Incredibles 2, then, is exceptionally thorny and ripe for deconstruction. It's a rich social conversation in the body of a beautifully- directed and conceived action movie. Opening precisely where the first film left off, with a battle beneath the city against the devious Underminer (John Ratzenberger), it demonstrates that the public can be swayed to feel a certain way about something by how the media chooses to cover it. Of course it introduces a new villain, the Screenslaver (Bill Wise), who takes control of a user's mind by way of their ubiquitous screens. And it promotes the idea, suddenly vital and current, that unjust laws deserve only civil disobedience. (There may in fact be nothing more American than protest.) Believing that Elastigirl is the better face for a cultural movement, Winston puts a bodycam on her suit and watches as she stops runaway trains and other urban disasters we suspect from the beginning are the product of the lobbyist's hand. Such is the state of our state that twists like that are expected. The truth, however, is a lot more complex. I love a scene where Elastigirl is seduced not by her new fame, but by a young woman, Void (Sophia Bush), who says that she battled with self-loathing until Elastigirl showed the world a positive example of her mutation--and then, "Yay, me!" Another deceptively insignificant aside but for Void's prominent role in the last half of Incredibles 2 as a tool and minion of a hostile ideology that essentially advocates for a woman's traditional role behind a man.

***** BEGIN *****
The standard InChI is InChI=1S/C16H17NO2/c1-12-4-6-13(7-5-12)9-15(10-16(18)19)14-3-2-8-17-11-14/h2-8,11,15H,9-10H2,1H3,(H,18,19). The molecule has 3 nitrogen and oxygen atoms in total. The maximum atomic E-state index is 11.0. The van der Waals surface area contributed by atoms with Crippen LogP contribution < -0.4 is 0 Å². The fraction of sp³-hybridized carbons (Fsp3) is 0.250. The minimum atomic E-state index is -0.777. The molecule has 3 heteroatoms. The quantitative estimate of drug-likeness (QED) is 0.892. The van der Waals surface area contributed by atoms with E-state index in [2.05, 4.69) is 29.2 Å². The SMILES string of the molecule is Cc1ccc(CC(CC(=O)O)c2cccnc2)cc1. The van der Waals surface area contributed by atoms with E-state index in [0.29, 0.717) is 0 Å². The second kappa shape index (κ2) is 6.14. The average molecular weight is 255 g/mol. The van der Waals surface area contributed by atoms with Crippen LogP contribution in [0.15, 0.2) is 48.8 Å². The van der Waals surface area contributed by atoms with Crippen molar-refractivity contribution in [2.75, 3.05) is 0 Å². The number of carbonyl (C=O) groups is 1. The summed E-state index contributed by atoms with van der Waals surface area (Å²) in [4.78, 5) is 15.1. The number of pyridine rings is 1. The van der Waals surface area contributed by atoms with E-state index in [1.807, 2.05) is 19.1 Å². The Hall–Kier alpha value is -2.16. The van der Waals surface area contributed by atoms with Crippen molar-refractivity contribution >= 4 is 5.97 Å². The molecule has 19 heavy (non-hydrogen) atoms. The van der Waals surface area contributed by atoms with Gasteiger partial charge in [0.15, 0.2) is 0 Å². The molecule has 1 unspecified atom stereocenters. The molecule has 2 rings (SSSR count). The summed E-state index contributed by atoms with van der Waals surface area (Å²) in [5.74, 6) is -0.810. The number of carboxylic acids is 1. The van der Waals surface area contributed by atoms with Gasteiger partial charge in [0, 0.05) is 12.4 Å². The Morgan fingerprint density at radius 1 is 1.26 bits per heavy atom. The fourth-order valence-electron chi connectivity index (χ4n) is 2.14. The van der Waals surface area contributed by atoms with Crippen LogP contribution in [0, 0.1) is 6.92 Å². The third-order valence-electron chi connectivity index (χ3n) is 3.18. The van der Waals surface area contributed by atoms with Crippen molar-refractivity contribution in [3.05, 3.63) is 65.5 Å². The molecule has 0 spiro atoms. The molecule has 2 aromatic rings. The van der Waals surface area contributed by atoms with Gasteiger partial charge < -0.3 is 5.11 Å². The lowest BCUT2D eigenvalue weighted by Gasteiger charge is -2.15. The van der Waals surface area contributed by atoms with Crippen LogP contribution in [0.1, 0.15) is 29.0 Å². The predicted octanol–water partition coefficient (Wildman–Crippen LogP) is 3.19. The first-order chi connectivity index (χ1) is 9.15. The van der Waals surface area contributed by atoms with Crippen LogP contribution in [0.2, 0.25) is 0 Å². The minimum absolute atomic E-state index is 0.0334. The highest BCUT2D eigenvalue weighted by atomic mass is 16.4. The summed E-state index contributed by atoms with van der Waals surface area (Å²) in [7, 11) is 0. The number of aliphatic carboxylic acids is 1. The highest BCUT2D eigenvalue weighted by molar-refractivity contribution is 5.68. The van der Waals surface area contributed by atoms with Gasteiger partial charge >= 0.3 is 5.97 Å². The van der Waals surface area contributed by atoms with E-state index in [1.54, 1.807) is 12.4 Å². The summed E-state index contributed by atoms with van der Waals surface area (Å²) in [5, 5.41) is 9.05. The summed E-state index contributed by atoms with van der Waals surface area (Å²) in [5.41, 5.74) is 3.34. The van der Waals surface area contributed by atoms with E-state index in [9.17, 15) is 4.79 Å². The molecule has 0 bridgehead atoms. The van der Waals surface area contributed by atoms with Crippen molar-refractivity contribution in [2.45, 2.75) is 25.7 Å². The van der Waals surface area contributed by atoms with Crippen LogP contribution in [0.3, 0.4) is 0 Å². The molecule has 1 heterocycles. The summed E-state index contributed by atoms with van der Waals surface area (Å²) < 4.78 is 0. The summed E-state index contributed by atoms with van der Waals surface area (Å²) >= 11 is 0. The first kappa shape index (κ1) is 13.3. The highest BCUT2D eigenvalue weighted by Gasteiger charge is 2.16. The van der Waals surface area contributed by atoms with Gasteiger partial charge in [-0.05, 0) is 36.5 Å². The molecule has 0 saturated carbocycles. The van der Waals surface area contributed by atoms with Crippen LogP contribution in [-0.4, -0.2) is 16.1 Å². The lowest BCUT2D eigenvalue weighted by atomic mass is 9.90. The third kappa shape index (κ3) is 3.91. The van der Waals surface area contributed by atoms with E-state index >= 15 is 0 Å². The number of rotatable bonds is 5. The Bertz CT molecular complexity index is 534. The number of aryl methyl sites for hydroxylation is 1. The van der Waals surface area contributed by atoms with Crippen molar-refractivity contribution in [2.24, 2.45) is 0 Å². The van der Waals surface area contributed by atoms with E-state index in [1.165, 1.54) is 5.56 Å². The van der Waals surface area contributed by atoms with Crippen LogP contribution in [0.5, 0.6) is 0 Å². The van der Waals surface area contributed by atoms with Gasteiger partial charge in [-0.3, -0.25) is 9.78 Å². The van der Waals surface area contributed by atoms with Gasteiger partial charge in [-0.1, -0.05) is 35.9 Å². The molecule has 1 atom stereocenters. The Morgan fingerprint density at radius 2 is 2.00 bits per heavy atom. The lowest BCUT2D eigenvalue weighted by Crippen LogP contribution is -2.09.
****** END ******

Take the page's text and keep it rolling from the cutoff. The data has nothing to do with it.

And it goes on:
Elastigirl's story is told in parallel to Mr. Incredible's difficulty adapting to a house-dad role. It's a Mr. Mom situation comedy littered with fine observations that reveal both the character's prejudice and his pride. Incredibles 2 does feel reductive here (if not as reductive as Frozone's (Samuel L. Jackson) never-seen harridan of a wife (Kimberly Adair Clark)), though not without purpose. Once dad puts in the time, like when he learns the "new math" so he can help Dash with his homework, it's rewarding. In a quiet moment, he confesses that he "broke" his daughter and despairs. We all feel like that sometimes. And sometimes it's true. Incredibles 2 is smart and, when it decides to be, exciting. Elastigirl's torque-designed motorcycle is the coolest superhero innovation I've ever seen articulated in a film, and the late homage to Miyazaki's Spirited Away in the bowels of a futuristic hydrofoil is funny and useful. Too much to unpack in one sitting, Incredibles 2 expresses the potential of what mainstream, popular cinema can be. It's observant about our world and offers hope that we can be the best versions of ourselves if we allow ourselves to know, clearly, who we really are as opposed to what we're expected to be. It preaches a doctrine of courage in a world that runs on the exploitation of ignorance of self and fear of the Other. Like Bird's infamous Tomorrowland, its feet occasionally get tangled up in themes and then it spends too much time trying to untangle them, but Incredibles 2 has something to say that's big and messy. While it doesn't have answers, it has possibilities. I wish that weren't so rare now, but it is. I hope it's not too late for us. Incredibles 2 does, too. It's not a perfect film, but it might be an important one.